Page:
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Comeford v. Flagship Furniture Clearance Center

New Jersey Superior Court, Appellate Division

Decided: December 23, 1983.


On appeal from Superior Court, Law Division, Middlesex County.

Petrella and Brody.

Per Curiam

[198 NJSuper Page 515]

Plaintiffs appeal the denial of the motion to restore their negligence case to the trial calendar. It had been dismissed for failure to answer interrogatories. We affirm.

There is no dispute regarding the procedural history of this case. On October 30, 1980 plaintiffs filed their negligence complaint against defendants arising out of a fall on defendants' premises. Defendants W. J. Sloane and City Stores, Inc. filed their answer on or about April 22, 1981 and filed a third-party complaint as well. Defendants served interrogatories on plaintiffs' attorney on April 27, 1981. By notice of motion dated April 22, 1982 and returnable May 21, 1982 the attorneys for defendants moved under R. 1:6-2 and 4:23-5 for an order dismissing the complaint for failure to supply answers to interrogatories. The supporting certification indicated that the time for service of the answers expired on June 27, 1981. The motion was granted and the then assignment judge entered an order of dismissal on May 21, 1982.

By a motion dated March 25, 1983 and filed April 6, 1983 with the Middlesex County Clerk, plaintiffs' attorney moved for an order of restoration. In support of that motion plaintiffs' attorney stated the following in his supporting certification which bears the date April 5, 1983.

[198 NJSuper Page 516]

2) Interrogatories were not sent out because deponent was awaiting several hospital records from inside and outside the State, (namely Maryland). The Order was obtained following the period after the death of my mother.

3) As indicated by the date of letter (9/15/82), interrogatories were to be sent out incomplete. Because of my illness from October 1982 through February 1983, they were not sent out timely.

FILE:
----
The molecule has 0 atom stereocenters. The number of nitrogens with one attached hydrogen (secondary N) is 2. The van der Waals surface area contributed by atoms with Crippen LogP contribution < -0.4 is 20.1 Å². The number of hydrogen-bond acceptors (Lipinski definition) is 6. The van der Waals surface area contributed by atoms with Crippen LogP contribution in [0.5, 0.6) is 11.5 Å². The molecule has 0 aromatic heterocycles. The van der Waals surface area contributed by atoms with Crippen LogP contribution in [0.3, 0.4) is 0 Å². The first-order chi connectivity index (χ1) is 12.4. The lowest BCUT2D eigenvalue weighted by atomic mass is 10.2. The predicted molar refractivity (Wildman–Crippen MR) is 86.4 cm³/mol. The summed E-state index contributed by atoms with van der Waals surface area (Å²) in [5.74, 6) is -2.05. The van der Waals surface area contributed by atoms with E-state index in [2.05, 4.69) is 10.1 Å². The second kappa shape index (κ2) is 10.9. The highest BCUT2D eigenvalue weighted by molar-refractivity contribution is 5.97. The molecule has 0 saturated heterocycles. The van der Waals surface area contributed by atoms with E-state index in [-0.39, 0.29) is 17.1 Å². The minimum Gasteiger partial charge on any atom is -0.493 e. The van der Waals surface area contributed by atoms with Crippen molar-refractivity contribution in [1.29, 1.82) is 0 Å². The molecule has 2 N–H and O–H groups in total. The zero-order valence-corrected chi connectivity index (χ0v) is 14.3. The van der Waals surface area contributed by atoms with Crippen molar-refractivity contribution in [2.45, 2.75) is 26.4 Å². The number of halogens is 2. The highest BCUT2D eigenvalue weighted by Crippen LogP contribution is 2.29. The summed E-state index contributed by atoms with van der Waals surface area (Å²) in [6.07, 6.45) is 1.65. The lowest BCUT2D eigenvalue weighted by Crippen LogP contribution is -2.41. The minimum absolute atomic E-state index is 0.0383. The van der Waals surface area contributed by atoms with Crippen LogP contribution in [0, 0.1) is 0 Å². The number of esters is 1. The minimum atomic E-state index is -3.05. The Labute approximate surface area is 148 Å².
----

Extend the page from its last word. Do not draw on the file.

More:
Deponent contends that this is excusable neglect. Moreover, the plaintiff, as indicated by interrogatories, has been confined to the hospital and home due to her injuries and could not answer the interrogatories.

4) Deponent is completing this Certification as a patient in St. Peter's Hospital, for another hospitalization, beginning on March 30, 1983.

Plaintiff's attorney states that incomplete answers to interrogatories were prepared on September 15, 1982, but because of intervening events they were not sent out by his office until April 4, 1983 when the motion to restore was filed.

Defendants' answering certification to the motion pointed out that there was no reason that the answers could not have been sent out even in an incomplete form at an earlier date. The certification stated that:

after the Order dismissing the Complaint was obtained, I personally called Mr. Swarbrick's office on more than one occasion to inquire as to whether or not he had any intention whatsoever of restoring this case. On none of those occasions did Mr. Swarbrick himself ever speak to me nor did he ever return any of my telephone calls. I was only told by whoever answered the phones that they would get back to me.

Plaintiffs' attorney responded by saying he has no record of those calls, although that falls short of a denial of the calls. In any event, following about 10 months of inactivity, defendants' attorney closed his file. Defendant asserted that his client was prejudiced by the delay and the obvious lapse of time which would fade memories.